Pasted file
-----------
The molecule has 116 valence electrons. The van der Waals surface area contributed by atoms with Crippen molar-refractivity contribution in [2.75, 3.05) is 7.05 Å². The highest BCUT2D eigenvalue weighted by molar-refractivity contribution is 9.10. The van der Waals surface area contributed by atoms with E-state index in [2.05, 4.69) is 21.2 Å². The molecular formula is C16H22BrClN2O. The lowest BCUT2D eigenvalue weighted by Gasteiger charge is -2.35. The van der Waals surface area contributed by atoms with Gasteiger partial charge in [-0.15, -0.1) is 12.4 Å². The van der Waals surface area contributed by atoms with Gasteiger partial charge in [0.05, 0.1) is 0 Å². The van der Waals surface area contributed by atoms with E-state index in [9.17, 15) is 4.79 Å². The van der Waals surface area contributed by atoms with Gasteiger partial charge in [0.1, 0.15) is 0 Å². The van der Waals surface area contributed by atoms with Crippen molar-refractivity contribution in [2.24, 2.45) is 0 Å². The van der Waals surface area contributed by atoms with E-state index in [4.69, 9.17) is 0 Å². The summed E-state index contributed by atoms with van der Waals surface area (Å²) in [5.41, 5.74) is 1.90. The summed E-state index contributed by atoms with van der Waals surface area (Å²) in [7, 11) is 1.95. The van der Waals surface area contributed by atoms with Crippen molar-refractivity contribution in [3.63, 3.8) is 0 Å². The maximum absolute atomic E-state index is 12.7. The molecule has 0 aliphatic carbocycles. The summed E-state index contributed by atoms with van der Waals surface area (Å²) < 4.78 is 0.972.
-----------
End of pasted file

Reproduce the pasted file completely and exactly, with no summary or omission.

The molecule has 116 valence electrons. The van der Waals surface area contributed by atoms with Crippen molar-refractivity contribution in [2.75, 3.05) is 7.05 Å². The highest BCUT2D eigenvalue weighted by molar-refractivity contribution is 9.10. The van der Waals surface area contributed by atoms with E-state index in [2.05, 4.69) is 21.2 Å². The molecular formula is C16H22BrClN2O. The lowest BCUT2D eigenvalue weighted by Gasteiger charge is -2.35. The van der Waals surface area contributed by atoms with Gasteiger partial charge in [-0.15, -0.1) is 12.4 Å². The van der Waals surface area contributed by atoms with Gasteiger partial charge in [0.05, 0.1) is 0 Å². The van der Waals surface area contributed by atoms with E-state index in [9.17, 15) is 4.79 Å². The van der Waals surface area contributed by atoms with Gasteiger partial charge in [0.1, 0.15) is 0 Å². The van der Waals surface area contributed by atoms with Crippen molar-refractivity contribution in [2.24, 2.45) is 0 Å². The van der Waals surface area contributed by atoms with E-state index in [4.69, 9.17) is 0 Å². The summed E-state index contributed by atoms with van der Waals surface area (Å²) in [5.41, 5.74) is 1.90. The summed E-state index contributed by atoms with van der Waals surface area (Å²) in [7, 11) is 1.95. The van der Waals surface area contributed by atoms with Crippen molar-refractivity contribution in [3.63, 3.8) is 0 Å². The maximum absolute atomic E-state index is 12.7. The molecule has 0 aliphatic carbocycles. The summed E-state index contributed by atoms with van der Waals surface area (Å²) < 4.78 is 0.972.